In many ways, The Girl in the Tower is a deeper and more complex story than The Bear and the Nightingale. The complexity is both due to the interweaving of more folklore (we see other famous 'monsters' from the pantheon) than just that of Morozko in this book, but also deeper because of questions about mortality, immortality, love, truth, and magic. The relationship between Vasya and Morozko deepens and we find that Death is surprisingly kind. Vasya must deal with further strife in terms of how everyone, at times even Morozko want her to be. But the two most important male figures in her life- Morozko and her brother Sasha, seem to find some way, some space, to allow Vasya to always be herself, even as they fear for her safety. Their fears are well justified. Torn between fates that would be anathema to her- two different towers with both implying differing horrors if you are Vasya, she is also caught between Death and Deathless, for a time.

There was a passage in the first book in which Solovey rebuts Vasya's saying he is not a bird with the comment "You do not know what you are; can you know what I am?" Although, yes, we can call Vasya a witch, I'm not sure, still, even at the end of this book, that we know exactly what Vasya is or what has been passed down to her from Tamara's mother to  Tamara, then Marina to Vasya and even Masha. We are left with strong suspicions, however. It will be interesting to see what Vasya can rebuild from what she has destroyed. And what little Masha will become.

This was a masterful second novel and an entirely satisfying middle book in the Winternight trilogy. I cannot wait to see what Katherine Arden has in store for us in the final book, "The Winter of the Witch."

And your mystery picture about this book is:

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Friday, December 1, 2017

Russian Folklore Sources

Morozko (Father Frost), Ivan Bilibin, 1932

In recent years a number of writers I love have written novels featuring Russian folk figures. From Ilona Andrews' Kate Daniels series (Baba Yaga variants, volhvs, and Chernobog) to Catherynne Valente's Deathless (Maria Morevna and Koschei the Deathless) to Katherine Arden's Winternight trilogy (Morozko, Vasilisa the Brave), authors are creating their own spin on classic Russian folktales, expanding on the interplay between natural magic and the Church, the Soviet state, taking on stereotypical gender roles imposed on clever women, and mingling modern magic with the old. This post offers the reader some good sources of Russian folklore, most of which are available on Kindle. We'll start with the scholarly sources and then finish up with some children's books.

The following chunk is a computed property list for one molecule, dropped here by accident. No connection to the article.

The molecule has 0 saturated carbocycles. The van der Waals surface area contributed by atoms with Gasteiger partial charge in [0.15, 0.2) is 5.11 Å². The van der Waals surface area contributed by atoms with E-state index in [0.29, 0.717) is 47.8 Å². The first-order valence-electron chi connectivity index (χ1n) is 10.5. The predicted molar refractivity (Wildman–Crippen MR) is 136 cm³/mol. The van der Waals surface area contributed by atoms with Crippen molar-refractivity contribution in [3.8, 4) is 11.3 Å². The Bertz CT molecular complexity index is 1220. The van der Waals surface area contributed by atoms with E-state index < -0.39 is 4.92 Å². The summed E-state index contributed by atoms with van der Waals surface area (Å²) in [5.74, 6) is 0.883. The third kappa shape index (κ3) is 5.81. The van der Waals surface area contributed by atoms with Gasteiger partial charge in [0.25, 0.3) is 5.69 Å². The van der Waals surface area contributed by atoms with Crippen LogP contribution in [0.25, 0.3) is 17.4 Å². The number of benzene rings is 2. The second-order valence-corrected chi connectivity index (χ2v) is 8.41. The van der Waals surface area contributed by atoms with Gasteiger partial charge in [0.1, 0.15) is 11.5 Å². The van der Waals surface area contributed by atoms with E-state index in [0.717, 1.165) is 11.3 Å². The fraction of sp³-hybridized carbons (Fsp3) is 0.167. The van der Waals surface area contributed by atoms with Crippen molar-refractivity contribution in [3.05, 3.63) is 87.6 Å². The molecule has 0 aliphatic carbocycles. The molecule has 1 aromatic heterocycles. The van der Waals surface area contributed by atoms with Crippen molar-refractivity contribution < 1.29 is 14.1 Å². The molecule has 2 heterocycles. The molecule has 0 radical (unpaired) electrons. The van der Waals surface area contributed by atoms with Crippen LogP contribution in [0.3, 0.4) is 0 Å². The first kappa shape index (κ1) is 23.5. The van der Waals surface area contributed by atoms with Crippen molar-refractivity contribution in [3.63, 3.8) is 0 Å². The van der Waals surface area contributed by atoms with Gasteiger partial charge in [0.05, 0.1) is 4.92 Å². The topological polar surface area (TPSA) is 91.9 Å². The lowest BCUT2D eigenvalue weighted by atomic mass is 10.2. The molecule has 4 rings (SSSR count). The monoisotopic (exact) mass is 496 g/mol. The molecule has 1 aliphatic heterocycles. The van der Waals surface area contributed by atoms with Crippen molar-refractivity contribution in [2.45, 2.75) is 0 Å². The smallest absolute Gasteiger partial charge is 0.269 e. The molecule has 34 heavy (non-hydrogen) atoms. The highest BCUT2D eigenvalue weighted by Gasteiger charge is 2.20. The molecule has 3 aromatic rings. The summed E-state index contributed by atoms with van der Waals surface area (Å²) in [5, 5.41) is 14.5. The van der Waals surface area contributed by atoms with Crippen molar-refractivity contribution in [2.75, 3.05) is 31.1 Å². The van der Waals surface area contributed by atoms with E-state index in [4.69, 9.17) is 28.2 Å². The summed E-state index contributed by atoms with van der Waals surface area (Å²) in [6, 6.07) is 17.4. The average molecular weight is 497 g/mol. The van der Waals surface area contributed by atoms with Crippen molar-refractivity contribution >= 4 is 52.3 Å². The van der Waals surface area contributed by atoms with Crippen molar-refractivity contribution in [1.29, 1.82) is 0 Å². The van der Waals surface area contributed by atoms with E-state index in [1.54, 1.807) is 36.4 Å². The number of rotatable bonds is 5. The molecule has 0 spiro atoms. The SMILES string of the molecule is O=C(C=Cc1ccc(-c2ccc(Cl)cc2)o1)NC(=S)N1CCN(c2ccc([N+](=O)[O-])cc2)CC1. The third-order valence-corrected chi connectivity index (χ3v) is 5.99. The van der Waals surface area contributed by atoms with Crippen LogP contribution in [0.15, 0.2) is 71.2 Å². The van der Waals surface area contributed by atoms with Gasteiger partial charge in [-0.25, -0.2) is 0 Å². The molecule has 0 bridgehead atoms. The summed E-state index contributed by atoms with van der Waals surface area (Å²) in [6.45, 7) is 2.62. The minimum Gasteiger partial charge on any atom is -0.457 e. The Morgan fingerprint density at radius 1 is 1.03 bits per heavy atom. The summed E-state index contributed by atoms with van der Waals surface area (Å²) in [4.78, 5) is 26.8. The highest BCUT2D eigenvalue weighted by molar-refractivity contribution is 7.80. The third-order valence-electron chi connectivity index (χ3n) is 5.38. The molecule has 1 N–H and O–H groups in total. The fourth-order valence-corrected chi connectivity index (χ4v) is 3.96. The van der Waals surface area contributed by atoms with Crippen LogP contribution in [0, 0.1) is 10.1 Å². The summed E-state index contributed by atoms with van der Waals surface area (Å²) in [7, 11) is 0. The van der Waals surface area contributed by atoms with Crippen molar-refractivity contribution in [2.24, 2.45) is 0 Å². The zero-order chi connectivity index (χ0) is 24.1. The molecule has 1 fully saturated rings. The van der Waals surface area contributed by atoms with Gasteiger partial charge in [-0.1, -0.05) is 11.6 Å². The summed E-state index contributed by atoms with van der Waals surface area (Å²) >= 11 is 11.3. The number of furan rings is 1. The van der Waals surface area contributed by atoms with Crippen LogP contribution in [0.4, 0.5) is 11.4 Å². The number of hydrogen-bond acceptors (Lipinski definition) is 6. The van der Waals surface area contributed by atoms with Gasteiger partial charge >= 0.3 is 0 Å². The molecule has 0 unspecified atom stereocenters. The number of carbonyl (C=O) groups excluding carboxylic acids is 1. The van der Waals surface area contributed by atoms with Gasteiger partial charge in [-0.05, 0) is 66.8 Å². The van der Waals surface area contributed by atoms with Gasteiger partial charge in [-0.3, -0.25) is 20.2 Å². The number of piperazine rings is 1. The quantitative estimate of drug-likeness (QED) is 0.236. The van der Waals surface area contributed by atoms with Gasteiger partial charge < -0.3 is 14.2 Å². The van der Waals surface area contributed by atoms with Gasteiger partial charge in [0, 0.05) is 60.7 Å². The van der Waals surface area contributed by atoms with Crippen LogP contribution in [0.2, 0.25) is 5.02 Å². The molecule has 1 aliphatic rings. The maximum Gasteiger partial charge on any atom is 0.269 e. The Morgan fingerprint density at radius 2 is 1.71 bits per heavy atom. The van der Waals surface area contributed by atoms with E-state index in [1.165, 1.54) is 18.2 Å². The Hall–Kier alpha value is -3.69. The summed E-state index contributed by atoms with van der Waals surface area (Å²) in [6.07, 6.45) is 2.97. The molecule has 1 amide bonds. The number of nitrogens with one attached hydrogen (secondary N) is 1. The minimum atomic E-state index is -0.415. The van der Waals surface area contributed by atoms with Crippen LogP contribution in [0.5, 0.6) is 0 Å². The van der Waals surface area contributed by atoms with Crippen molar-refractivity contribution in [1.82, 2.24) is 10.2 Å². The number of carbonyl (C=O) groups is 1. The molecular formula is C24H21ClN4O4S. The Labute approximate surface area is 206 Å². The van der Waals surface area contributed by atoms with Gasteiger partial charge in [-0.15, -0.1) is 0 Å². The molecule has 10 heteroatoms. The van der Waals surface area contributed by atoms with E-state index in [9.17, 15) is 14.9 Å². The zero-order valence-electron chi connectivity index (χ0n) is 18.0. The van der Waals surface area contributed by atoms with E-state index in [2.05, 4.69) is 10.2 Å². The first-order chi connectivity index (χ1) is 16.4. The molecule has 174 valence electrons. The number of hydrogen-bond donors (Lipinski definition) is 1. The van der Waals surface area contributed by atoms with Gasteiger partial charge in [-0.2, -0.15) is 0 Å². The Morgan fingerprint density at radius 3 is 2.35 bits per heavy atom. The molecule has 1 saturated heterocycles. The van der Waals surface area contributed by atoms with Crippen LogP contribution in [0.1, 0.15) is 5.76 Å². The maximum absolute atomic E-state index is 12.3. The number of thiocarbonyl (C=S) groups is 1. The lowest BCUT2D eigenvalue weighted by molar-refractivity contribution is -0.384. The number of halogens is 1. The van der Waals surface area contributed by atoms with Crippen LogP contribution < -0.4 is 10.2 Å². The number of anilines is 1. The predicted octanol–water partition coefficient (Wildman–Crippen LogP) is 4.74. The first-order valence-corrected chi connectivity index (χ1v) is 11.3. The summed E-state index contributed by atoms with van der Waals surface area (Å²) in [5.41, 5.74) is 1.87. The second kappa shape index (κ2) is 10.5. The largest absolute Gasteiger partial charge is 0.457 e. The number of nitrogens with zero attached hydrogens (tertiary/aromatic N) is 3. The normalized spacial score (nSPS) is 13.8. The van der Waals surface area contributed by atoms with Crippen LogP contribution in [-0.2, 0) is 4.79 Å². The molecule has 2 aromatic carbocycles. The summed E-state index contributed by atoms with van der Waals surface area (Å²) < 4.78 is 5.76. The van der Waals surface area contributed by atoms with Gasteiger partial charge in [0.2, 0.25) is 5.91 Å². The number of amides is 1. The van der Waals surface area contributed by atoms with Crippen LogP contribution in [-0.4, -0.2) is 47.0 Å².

I've been reading Russian folk and fairy tales since I was five. I still have my first book of Russian Folk Tales:

Russian Folk Tales (Folk Tales of the People's of the U.S.S.R.)

Scholarly Sources

Baba Yaga: The Wild Witch of the East in Russian Fairy Tales by Sibelan Forrester

This is the most comprehensive book, not just on Baba Yaga stories but also on Baba Yaga imagery. Here we see the full spectrum of Baba Yagas in Slavic culture, from ugly wicked witch (the classic child-eater, etc) to wise woman (the source of solutions to impossible questions like you don't know what and you don't know where). This is a wonderful book and meticulously researched resource.

Russian Folk Belief  by Linda J. Ivanits

While perhaps not the most eloquent in writing style, this book is an excellent resource for those looking for further information and sources on Russian nature spirits (rusalkas, leshii, vodyanoi) and house spirits like domovoi. This book also looks at the interface between Russian folk beliefs and early Christianity in Russian culture.

This highly regarded edition is touted as the most complete volume on Russian fairy tales, including four never before translated versions of stories from the Afanasyev collection. Professor Pilkington uses this book in his class on Russian folk literature.

The original compendium of Russian folktales is the classic Afanasyev edition with hundreds of folk stories. There are many beautiful editions out there but they are all largely the same book and while lacking the glamorous cover of a competitor Kindle edition, the volume at the left has both a searchable table of contents (long listing at the front, compressed listing at the end of the book in lieu of an index) and at the current price of $1.26 simply can't be beat.

Children's Books

N.B. There are so many children's books now on Russian folklore that I'm choosing to focus on figures similar to those in the Katherine Arden Winternight trilogy.

The classic FAther Frost/Morozko story, similar to the Grimm Märchen's Mother Holle, wherein two half-sisters, one good-natured, the other bad-natured, come to differing fortunes when asked to serve a magical figure.